ECB eyes blockchain for settling bank transactions, says official

  • The ECB is among a number of central banks around the world working on digital versions of their currency in response to the popularity of digital tokens

FRANKFURT: The European Central Bank is studying ways of settling transactions between banks on a blockchain in a bid to keep control of money even if lenders switch to distributed ledgers, ECB board member Fabio Panetta said on Monday.

The ECB is among a number of central banks around the world working on digital versions of their currency in response to the popularity of digital tokens such as Bitcoin and the blockchain technology that powers them.

This distributed ledger technology is predicated on market participants verifying transactions and keeping a copy of them rather than relying on a trusted party, such as a central bank.

On top of a digital euro for consumers, the ECB is looking at how it could let banks settle wholesale transactions between them on a distributed ledger, rather than the central bank’s own.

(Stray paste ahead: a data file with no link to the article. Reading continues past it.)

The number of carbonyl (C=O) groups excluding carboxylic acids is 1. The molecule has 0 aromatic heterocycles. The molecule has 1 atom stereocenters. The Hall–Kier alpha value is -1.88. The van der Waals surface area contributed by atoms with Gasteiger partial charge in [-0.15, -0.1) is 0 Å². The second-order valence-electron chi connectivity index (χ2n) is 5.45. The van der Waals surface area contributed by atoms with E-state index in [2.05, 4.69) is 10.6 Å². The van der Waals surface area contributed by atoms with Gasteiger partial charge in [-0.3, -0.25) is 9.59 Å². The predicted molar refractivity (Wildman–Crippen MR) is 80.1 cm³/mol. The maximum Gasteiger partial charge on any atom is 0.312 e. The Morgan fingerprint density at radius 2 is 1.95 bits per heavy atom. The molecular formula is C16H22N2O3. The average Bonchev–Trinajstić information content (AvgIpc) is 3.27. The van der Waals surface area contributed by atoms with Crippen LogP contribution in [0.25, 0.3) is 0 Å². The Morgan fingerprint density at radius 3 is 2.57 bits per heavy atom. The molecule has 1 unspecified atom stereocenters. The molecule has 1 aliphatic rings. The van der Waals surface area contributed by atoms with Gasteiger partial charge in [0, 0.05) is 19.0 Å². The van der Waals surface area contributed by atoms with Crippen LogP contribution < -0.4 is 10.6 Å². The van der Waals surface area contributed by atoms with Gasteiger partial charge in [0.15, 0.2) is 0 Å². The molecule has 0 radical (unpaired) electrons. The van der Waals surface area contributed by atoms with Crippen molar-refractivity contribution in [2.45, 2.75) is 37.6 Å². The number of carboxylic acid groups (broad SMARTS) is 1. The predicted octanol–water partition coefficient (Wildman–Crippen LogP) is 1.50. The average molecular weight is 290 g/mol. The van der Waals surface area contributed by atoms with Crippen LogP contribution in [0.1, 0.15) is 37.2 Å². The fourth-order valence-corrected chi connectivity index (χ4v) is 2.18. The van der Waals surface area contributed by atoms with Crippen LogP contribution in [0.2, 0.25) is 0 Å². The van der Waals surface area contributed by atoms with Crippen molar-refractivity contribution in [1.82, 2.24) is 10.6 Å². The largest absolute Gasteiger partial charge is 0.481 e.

“Despite the uncertainties surrounding DLT’s potential, we want to be prepared for a scenario where market players adopt DLT for wholesale payments and securities settlement,” Panetta said. 

We want to be prepared for a scenario where market players adopt DLT for wholesale payments and securities settlement.

Fabio Panetta, ECB official

He added letting banks settle among themselves or use stablecoins, which are crypto tokens pegged to a conventional currency, would result in “trading and liquidity becoming fragmented.”

Meanwhile, giving stablecoins the ECB’s backing would “outsource the provision of central bank money to private entities, endangering monetary sovereignty,” Panetta said.